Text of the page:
- Community-based customer care. Organizations like SAP, Intuit, American Express, and others have all demonstrated that customers can support other customers (in general) far better than a company can. Companies have limited resources, customer care is considered overhead, and other customers with similar backgrounds and needs already have better insight they can share. While Social CRM is the official buzzword for this approach and is the industry where you can find the most applicable technology support, you really only need some community software, a simple strategy, and some community managers. Don’t wait, start now. This is where some of the easiest and quickest returns are on this list.
- Unified communication. After years of languishing and with market penetration hovering around 30%, unified communication is set to explode this year to help address the channel proliferation problem today. UC is also incorporating social media and otherwise moving beyond the telephony and IM space to become much more strategic. While I’ll be exploring the intersection of UC and social business soon, the latest data from IDG shows that 90% of organizations are looking at unified communications in 2012, a huge leap and one that should be on everyone’s next-gen roadmap.
- End-user led IT and competitive #CoIT. Users are going to help lead the technology adoption for next-generation enterprises. Collectively, they have the resources and bandwidth to explore, evaluate, and apply new forms of IT. These include SaaS, disposable apps, mobile devices, and much more to their local technology problems. IT departments will become the curators and enablers, collecting and disseminating best practices across the edges of organizations. As part of this, IT organizations will deliberating put themselves in a competitive position with outside suppliers and 3rd parties. They’re already facing stiff competition from app stores and outsourcing firms, and now they must demonstrate they can effectively compete. You can read up on the CoIT model in my explorations on the topic over the last year.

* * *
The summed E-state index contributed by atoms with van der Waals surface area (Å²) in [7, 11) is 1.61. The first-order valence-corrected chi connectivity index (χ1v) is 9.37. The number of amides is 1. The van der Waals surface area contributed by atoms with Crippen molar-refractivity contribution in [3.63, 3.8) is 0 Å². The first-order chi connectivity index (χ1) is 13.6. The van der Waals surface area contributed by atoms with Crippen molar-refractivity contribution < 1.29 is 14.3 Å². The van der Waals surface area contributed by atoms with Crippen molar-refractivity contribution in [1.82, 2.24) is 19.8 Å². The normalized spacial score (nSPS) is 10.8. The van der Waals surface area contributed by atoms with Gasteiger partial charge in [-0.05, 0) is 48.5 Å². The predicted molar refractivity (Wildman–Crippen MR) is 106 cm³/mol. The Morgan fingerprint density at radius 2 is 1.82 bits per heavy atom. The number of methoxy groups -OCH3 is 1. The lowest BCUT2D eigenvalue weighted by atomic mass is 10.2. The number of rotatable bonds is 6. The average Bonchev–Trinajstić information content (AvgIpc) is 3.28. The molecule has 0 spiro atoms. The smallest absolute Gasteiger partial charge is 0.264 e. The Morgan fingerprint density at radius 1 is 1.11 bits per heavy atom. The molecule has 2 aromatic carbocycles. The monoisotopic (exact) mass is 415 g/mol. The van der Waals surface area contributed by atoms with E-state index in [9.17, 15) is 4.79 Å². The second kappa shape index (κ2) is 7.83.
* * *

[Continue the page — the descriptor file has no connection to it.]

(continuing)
- Mobile IT reinvention. You must be mobile-first for most of your future IT deployment. Mobile is also going to require rethinking IT. Most organizations already know this now, so I don’t need to belabor this point, other than simple translations of legacy IT to tablets will be woefully insufficient and will drive users to 3rd party apps. Read two great cautionary stories about this from Gartner’s Andrea Di Mao.
- Migration to the cloud I currently see less focus on moving to the cloud these days. Part of this is because it’s just happening and being baked into many of the services we now use in the enterprise. But I also see a lack of understanding of how strategic the cloud can be. Start moving the edge of IT into the cloud to reap the benefits that go far beyond cost containment and into business agility and innovation. The cloud really does enable entirely new solutions to old problems.
- Digital business leadership and transformation. Start laying the groundwork to drive the business when it comes to moving to digital business models, where the future of most companies lies. CIOs and other IT leaders should be moving away from an infrastructure focus and to a business innovation focus as quickly as possible. While this is far easier to say than do, the very future of IT is at stake as CFOs increasingly focus on moving infrastructure out to the cloud. The future of IT is digital leadership, and less in technical plumbing, even though that will remain vital at a strategic level.
What’s on your list of the top digital strategies for organizations this year? Please add your thoughts in comments below.
(Cross-posted @ On Web Strategy | Dion Hinchcliffe)